Scotland to Fiji: the spread of Sevens

By tournament:

1977 Maarist Sevens

The list may be subject to change if more rugby union sevens tournaments are discovered.

History of rugby union in Fiji

Rugby Union was introduced to Fiji in the 19th century. In 1884 British and New Zealand players played Fijian soldiers at the Native Constabulary at Ba, on the island of Viti Levu.

By 1904 a league competition was set-up, largely based on colonial players. The Fijian Rugby Union was set-up in 1913. A Fiji team played the All Blacks that year, when they stopped off on their way back to New Zealand when returning from a tour in the United States. The Fiji squad was made up of all colonial players, and the match was played in Albert Park in Suva. The Fiji side was beaten 67-3, the captain and coach P.J. Sheehan scoring the side’s only try.

A group of New Zealanders came to build the Grand Pacific Hotel in Suva. One of them was plumber Paddy Sheehan from Dunedin — a former captain of Otago. Sheehan immediately saw the need for organisation of the then-casual Fijian rugby. He formed the Pacific Club and by the end of their first meeting three more clubs were planned and eventually formed: United Services, Cadets and Rewa. Together these clubs formed the Fiji RFU although played only in Suva. When the first officers of the Union were elected, Sheehan became chairman. Sir Ernest Bickham Sweet-Escott, the governor of the time, donated the Escott Shield for the club championship, which was won by the Pacific Club and nearly 90 years later is still competed for by Suva Union clubs.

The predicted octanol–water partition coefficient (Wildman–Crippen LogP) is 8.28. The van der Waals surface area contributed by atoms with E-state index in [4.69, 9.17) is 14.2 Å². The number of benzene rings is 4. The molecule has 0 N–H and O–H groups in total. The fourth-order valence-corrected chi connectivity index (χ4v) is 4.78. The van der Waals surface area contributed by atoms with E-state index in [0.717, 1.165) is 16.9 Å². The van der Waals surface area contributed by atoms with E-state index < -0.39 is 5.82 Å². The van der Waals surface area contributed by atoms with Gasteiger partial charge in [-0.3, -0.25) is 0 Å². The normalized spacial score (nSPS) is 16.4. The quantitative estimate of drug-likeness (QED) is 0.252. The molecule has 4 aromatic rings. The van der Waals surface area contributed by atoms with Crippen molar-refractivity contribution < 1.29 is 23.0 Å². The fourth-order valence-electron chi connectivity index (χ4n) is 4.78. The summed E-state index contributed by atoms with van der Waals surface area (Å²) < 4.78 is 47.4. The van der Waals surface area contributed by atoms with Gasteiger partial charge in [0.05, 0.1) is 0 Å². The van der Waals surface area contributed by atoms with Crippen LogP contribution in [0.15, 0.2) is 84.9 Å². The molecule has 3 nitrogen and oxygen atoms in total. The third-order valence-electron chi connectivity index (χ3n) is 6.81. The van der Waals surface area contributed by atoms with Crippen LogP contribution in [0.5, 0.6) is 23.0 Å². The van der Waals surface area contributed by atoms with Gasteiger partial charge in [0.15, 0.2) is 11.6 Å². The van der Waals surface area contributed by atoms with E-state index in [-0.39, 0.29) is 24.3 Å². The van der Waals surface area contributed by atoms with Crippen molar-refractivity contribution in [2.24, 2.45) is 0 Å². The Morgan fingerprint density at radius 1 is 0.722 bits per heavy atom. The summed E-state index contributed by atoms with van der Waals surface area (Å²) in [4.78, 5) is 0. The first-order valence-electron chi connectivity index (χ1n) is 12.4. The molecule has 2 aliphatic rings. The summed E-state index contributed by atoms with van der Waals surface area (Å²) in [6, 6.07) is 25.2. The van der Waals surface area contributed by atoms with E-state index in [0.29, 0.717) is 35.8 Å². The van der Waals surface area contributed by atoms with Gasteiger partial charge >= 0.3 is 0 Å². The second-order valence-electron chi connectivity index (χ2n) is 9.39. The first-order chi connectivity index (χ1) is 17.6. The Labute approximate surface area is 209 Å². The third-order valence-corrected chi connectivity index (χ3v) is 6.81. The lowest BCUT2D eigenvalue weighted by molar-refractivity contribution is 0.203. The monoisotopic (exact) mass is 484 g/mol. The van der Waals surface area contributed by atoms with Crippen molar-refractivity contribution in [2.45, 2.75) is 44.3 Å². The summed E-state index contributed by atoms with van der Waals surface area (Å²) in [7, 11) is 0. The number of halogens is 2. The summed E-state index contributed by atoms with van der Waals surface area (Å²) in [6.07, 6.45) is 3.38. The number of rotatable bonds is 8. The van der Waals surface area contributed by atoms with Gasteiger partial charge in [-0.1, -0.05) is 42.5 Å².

Rugby House

The native Fijians took to the sport quickly and in 1914 they had their own native league in a segregated structure. A Fiji Native Union was affiliated to the Fiji Rugby Union in 1915.

http://en.espn.co.uk/2011-rugby-world-cup/rugby/story/150033.html

The Fijians adopted the New Zealand rugby union rules. When a number of Australians came to Fiji in 1915 for work, it was found that their rugby union rules were different from the Fijian/New Zealand rules adopted. The Fijians asked the Australians for a copy of their rules to look at the differences.

From The Southland Times of 31 July 1915:

Maarist Sevens

From The Official History of the Melrose Sevens by Walter Allan:

The first domestic tournament did not take place until 1977 with the Maarist Sevens.

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